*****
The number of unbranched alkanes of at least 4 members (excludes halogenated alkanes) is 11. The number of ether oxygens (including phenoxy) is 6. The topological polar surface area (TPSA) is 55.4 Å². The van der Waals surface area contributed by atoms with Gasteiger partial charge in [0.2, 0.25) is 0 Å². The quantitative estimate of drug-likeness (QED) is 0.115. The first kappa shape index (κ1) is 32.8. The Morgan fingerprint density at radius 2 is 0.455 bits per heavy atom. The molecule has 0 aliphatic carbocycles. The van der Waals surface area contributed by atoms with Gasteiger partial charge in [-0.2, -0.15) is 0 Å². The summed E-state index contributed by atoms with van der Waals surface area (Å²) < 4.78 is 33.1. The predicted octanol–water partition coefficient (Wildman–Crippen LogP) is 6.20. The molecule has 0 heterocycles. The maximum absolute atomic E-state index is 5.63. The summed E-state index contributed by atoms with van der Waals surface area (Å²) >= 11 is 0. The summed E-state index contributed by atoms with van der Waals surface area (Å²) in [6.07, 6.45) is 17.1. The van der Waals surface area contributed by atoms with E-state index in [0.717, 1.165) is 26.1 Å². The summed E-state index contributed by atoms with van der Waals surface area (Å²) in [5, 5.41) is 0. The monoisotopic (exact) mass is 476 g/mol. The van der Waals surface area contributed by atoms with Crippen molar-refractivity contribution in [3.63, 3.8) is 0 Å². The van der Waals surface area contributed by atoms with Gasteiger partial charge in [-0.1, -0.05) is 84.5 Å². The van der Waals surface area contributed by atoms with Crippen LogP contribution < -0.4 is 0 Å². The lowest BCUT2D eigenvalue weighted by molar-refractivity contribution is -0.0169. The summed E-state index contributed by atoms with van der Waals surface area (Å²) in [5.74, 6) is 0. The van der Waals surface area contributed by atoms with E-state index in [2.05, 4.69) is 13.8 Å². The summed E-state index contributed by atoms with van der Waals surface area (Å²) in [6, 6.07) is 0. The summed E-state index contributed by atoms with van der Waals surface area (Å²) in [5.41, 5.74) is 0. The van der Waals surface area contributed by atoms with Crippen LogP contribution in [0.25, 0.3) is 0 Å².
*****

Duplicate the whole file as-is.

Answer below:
The number of unbranched alkanes of at least 4 members (excludes halogenated alkanes) is 11. The number of ether oxygens (including phenoxy) is 6. The topological polar surface area (TPSA) is 55.4 Å². The van der Waals surface area contributed by atoms with Gasteiger partial charge in [0.2, 0.25) is 0 Å². The quantitative estimate of drug-likeness (QED) is 0.115. The first kappa shape index (κ1) is 32.8. The Morgan fingerprint density at radius 2 is 0.455 bits per heavy atom. The molecule has 0 aliphatic carbocycles. The van der Waals surface area contributed by atoms with Gasteiger partial charge in [-0.2, -0.15) is 0 Å². The summed E-state index contributed by atoms with van der Waals surface area (Å²) < 4.78 is 33.1. The predicted octanol–water partition coefficient (Wildman–Crippen LogP) is 6.20. The molecule has 0 heterocycles. The maximum absolute atomic E-state index is 5.63. The summed E-state index contributed by atoms with van der Waals surface area (Å²) >= 11 is 0. The summed E-state index contributed by atoms with van der Waals surface area (Å²) in [6.07, 6.45) is 17.1. The van der Waals surface area contributed by atoms with E-state index in [0.717, 1.165) is 26.1 Å². The summed E-state index contributed by atoms with van der Waals surface area (Å²) in [5, 5.41) is 0. The monoisotopic (exact) mass is 476 g/mol. The van der Waals surface area contributed by atoms with Crippen molar-refractivity contribution in [3.63, 3.8) is 0 Å². The van der Waals surface area contributed by atoms with Gasteiger partial charge in [-0.1, -0.05) is 84.5 Å². The van der Waals surface area contributed by atoms with Crippen LogP contribution < -0.4 is 0 Å². The lowest BCUT2D eigenvalue weighted by molar-refractivity contribution is -0.0169. The summed E-state index contributed by atoms with van der Waals surface area (Å²) in [5.74, 6) is 0. The van der Waals surface area contributed by atoms with E-state index in [2.05, 4.69) is 13.8 Å². The summed E-state index contributed by atoms with van der Waals surface area (Å²) in [6, 6.07) is 0. The summed E-state index contributed by atoms with van der Waals surface area (Å²) in [5.41, 5.74) is 0. The van der Waals surface area contributed by atoms with Crippen LogP contribution in [0.25, 0.3) is 0 Å².